Sunday, January 18, 2015

Outings Report: December to Wildlife Rescue, Rehabilitation & Education Association

Before going to Murphy’s Creek Tavern for the Field Nats Christmas Party, we visited the Wildlife Rescue and Rehabilitation Centre for an educational talk by Trish LeeHong, who runs this Centre. It is a few kilometres off Murphy’s Creek Road, along Stevens Road, and is a haven in more sense than one.
Trish currently has 85 animals in her care. She aims to rehabilitate them into their natural environment. To this end, she does not give them names, does not talk to the animals and has them on diets special to that species.

She brought out a feeding bottle for an 18 month old kangaroo and as soon as she stepped into the enclosure the kangaroo came to her and raising itself on its hind legs began to suck on the bottle. As she was feeding it she talked about some of the animals that were there. They included:

  1.  A 12 year kangaroo that had been kept by someone in a small enclosure with the result it had not developed its leg muscles to be able to bound about in more open spaces. It was being rehabilitated.
  2. A whip-tailed wallaby which was given its bottle of milk by one of the Field Nats members, Trish Gardner.
  3. Quite a few black-striped wallabies who were very good at hiding under a bush. When they ran, their pattern of running was distinguished by the fact that they held their front paws spread out, and not close to their body. One of these wallabies was fed by another Field Nats member, Barbara Weller. One of these wallabies had lost one-third of its tail in an accident.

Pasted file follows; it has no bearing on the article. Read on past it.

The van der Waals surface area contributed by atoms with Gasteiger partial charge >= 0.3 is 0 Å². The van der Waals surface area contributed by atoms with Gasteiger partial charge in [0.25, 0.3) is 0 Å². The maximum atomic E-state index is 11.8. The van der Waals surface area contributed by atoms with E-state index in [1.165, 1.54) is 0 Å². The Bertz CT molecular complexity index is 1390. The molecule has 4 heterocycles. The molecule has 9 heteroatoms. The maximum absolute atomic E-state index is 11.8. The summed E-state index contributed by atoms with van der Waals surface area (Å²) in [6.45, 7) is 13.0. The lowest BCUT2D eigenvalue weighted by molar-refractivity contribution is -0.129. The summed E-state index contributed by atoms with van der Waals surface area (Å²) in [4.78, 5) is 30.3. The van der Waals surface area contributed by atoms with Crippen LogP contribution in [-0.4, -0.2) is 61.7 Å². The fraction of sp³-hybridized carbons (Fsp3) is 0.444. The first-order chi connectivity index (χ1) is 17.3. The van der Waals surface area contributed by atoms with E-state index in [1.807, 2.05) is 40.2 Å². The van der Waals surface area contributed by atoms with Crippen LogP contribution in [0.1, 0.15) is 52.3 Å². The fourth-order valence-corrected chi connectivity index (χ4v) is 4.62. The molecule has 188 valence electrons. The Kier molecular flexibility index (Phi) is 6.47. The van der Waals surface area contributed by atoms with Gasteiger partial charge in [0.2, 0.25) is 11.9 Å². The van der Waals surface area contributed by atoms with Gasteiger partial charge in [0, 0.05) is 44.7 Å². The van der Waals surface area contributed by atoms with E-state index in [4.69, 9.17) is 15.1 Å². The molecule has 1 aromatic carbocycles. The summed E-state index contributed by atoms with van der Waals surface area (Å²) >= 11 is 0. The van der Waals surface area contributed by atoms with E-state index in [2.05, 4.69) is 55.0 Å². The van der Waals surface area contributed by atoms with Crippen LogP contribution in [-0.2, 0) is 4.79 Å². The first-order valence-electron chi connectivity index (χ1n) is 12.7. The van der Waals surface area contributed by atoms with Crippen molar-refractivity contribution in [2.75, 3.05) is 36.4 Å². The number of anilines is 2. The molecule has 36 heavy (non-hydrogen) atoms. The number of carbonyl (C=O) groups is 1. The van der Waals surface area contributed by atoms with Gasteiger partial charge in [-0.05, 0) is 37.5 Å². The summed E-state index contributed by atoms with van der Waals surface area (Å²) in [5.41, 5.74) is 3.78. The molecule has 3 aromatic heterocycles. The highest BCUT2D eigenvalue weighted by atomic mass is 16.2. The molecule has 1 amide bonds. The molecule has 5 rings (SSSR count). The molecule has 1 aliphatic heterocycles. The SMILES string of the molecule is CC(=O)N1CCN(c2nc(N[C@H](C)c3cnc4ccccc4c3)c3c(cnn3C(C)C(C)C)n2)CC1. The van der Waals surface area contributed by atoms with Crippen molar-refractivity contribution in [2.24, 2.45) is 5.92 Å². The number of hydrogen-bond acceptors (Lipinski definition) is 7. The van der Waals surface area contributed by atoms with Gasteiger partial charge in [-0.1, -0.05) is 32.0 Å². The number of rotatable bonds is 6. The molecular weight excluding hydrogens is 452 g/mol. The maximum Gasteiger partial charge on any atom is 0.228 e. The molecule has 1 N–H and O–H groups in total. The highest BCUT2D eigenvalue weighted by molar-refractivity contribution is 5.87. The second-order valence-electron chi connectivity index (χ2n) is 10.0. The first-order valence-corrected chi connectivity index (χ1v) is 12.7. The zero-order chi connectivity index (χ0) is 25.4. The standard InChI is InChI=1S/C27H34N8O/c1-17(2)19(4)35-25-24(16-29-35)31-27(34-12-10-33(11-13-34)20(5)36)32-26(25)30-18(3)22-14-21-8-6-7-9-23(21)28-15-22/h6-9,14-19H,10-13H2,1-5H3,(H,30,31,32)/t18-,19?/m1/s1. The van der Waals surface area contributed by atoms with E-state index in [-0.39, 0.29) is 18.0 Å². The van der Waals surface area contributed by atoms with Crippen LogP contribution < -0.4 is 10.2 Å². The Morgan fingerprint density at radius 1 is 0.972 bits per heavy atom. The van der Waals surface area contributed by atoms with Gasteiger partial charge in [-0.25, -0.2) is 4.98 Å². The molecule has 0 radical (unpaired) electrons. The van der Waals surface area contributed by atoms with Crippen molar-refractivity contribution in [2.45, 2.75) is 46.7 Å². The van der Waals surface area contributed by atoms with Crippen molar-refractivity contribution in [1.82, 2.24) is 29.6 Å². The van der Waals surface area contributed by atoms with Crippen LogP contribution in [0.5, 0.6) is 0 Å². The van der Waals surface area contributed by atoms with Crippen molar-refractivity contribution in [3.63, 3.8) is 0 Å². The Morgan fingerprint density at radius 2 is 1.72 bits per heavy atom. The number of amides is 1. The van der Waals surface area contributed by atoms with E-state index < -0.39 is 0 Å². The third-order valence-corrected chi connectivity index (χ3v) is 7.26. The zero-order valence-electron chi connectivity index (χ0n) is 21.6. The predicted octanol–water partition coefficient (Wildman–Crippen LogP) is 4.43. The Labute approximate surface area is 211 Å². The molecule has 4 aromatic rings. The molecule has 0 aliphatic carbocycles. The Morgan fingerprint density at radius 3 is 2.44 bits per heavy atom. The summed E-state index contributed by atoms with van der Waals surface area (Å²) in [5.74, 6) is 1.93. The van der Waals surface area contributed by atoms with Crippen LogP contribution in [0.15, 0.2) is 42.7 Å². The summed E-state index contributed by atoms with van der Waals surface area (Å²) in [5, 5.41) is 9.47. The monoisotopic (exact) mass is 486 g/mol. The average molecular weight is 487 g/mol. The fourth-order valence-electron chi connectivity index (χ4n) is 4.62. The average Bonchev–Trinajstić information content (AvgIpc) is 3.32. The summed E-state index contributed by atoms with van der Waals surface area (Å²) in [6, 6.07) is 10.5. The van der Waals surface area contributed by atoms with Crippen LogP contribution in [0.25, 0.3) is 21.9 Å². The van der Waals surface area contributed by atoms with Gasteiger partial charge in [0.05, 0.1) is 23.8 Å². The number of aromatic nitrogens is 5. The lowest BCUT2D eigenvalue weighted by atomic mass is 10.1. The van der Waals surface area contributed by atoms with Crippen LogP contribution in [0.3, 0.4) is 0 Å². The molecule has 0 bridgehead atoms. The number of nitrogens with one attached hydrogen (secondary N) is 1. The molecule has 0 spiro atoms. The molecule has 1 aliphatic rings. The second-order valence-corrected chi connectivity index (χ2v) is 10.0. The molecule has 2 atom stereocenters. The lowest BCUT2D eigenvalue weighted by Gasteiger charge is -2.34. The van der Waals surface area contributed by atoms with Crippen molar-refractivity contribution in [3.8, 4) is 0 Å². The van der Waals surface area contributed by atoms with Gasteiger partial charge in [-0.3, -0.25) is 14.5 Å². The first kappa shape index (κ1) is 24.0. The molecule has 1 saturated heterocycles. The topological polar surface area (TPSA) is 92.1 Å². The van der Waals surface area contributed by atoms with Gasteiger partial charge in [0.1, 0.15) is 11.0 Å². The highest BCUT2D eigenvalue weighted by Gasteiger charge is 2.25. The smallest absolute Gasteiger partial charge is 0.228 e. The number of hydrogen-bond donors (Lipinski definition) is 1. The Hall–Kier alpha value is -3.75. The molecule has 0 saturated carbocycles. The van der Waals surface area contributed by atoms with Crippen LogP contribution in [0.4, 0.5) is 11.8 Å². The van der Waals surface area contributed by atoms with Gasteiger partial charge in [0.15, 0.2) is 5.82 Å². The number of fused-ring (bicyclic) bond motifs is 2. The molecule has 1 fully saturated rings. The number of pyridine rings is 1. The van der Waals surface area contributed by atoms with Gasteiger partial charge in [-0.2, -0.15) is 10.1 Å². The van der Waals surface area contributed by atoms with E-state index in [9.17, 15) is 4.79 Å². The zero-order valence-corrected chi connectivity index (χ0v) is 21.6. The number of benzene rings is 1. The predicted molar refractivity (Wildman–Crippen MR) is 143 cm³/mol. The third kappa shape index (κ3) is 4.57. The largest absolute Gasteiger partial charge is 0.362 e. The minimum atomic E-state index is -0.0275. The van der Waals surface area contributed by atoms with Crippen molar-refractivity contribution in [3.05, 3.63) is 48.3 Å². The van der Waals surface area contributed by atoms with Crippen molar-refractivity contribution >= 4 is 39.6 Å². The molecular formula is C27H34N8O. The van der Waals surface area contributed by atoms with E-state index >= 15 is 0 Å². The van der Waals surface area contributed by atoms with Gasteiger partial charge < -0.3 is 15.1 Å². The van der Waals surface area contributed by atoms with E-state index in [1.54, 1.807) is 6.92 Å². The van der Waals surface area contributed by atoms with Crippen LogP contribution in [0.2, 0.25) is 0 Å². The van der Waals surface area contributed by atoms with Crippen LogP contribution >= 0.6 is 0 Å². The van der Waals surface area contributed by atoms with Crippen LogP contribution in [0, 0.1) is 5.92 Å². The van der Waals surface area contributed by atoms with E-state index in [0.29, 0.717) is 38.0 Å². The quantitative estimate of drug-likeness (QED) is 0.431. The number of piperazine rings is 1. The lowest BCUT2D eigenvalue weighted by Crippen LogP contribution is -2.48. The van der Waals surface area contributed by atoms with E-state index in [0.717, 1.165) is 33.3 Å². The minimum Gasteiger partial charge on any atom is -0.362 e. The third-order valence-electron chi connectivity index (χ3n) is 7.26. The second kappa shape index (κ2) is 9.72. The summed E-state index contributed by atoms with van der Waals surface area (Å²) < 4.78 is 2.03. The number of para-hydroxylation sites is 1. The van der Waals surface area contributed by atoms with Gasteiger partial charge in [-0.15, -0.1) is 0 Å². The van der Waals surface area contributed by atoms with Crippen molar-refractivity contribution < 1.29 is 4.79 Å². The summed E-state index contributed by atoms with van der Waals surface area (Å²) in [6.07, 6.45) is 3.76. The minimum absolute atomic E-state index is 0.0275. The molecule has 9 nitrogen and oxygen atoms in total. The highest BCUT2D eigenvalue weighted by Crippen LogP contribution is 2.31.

4.  There were a number of birds at the Centre also, many juveniles who had to be fed: a nankeen kestrel, two crows, a currawong, a number of tawny frogmouths who had a meal of mice, each packet of mice costing $10. A kookaburra, rather shy because of the crowd, had come to the Centre when it was only three days old.

  5. In another enclosure there were two koalas, a mother, which had come to the Centre with a fractured pelvis, and a baby. Trish had to collect branches of eucalyptus trees, from as far away as Cooby Dam, for these two koalas. Koalas only eat the top young leaves from specific eucalypts so Trish has planted a Koala food plantation 
Whip tailed wallaby fed by Trish Gardner

In the short break for morning tea, most of the Field Nats who were at the Centre became members of the Centre. This would assist Trish to acquire Charity status and would enable her to apply for Government grants.
After the break, we were shown a shingleback lizard before Trish entered an enclosure to feed the echidnas with their specially formulated milk with over 30% fat content. Initially one echidna came out and gave us a very good view of how its long tongue was used to drink the milk. It was soon joined by another two. Trish also showed us two puggles (very young echidnas), so young that they lacked spines.
Holding up puggles

By now, it was time for the Field Nats to go to the Tavern. So the President, Linda Mangubhai, thanked Trish LeeHong for giving us a very good idea of the work she did at the Centre and for showing us the various animals in her care. She presented her with the Club mug and told her that a cheque for $75 would be sent to the Centre.  Our group hopes to return in the New Year to see the rest of the Centre.
(Report and photos by Francis Mangubhai)

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